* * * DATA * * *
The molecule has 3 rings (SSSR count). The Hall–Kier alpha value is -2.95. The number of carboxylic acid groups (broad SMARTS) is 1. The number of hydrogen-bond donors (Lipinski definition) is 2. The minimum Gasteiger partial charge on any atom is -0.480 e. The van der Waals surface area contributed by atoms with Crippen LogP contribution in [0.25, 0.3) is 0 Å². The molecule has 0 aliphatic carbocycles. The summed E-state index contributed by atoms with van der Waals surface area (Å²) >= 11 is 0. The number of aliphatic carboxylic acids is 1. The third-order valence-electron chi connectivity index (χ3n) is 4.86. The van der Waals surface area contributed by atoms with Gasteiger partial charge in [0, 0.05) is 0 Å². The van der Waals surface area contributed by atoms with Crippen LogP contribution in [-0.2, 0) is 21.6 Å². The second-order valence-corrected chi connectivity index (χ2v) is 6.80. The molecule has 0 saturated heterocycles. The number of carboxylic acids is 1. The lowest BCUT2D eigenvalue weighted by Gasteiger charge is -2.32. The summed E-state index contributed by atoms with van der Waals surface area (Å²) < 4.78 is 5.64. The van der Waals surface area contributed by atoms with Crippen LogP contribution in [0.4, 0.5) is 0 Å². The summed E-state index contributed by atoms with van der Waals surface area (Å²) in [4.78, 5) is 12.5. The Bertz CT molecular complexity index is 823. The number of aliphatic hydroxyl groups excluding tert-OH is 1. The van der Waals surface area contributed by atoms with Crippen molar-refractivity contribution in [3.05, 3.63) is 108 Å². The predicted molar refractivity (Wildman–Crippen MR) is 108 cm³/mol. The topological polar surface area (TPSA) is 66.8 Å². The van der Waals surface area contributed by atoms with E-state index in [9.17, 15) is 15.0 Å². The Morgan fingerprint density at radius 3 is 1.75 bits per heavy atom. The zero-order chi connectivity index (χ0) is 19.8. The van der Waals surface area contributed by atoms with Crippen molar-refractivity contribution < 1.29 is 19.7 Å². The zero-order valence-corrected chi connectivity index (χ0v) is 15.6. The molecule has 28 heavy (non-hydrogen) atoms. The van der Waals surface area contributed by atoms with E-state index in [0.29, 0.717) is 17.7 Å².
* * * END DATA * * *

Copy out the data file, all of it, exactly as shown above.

The molecule has 3 rings (SSSR count). The Hall–Kier alpha value is -2.95. The number of carboxylic acid groups (broad SMARTS) is 1. The number of hydrogen-bond donors (Lipinski definition) is 2. The minimum Gasteiger partial charge on any atom is -0.480 e. The van der Waals surface area contributed by atoms with Crippen LogP contribution in [0.25, 0.3) is 0 Å². The molecule has 0 aliphatic carbocycles. The summed E-state index contributed by atoms with van der Waals surface area (Å²) >= 11 is 0. The number of aliphatic carboxylic acids is 1. The third-order valence-electron chi connectivity index (χ3n) is 4.86. The van der Waals surface area contributed by atoms with Gasteiger partial charge in [0, 0.05) is 0 Å². The van der Waals surface area contributed by atoms with Crippen LogP contribution in [-0.2, 0) is 21.6 Å². The second-order valence-corrected chi connectivity index (χ2v) is 6.80. The molecule has 0 saturated heterocycles. The number of carboxylic acids is 1. The lowest BCUT2D eigenvalue weighted by Gasteiger charge is -2.32. The summed E-state index contributed by atoms with van der Waals surface area (Å²) < 4.78 is 5.64. The van der Waals surface area contributed by atoms with Crippen LogP contribution in [0.4, 0.5) is 0 Å². The summed E-state index contributed by atoms with van der Waals surface area (Å²) in [4.78, 5) is 12.5. The Bertz CT molecular complexity index is 823. The number of aliphatic hydroxyl groups excluding tert-OH is 1. The van der Waals surface area contributed by atoms with Crippen molar-refractivity contribution in [3.05, 3.63) is 108 Å². The predicted molar refractivity (Wildman–Crippen MR) is 108 cm³/mol. The topological polar surface area (TPSA) is 66.8 Å². The van der Waals surface area contributed by atoms with E-state index in [9.17, 15) is 15.0 Å². The Morgan fingerprint density at radius 3 is 1.75 bits per heavy atom. The zero-order chi connectivity index (χ0) is 19.8. The van der Waals surface area contributed by atoms with Crippen molar-refractivity contribution < 1.29 is 19.7 Å². The zero-order valence-corrected chi connectivity index (χ0v) is 15.6. The molecule has 28 heavy (non-hydrogen) atoms. The van der Waals surface area contributed by atoms with E-state index in [0.29, 0.717) is 17.7 Å².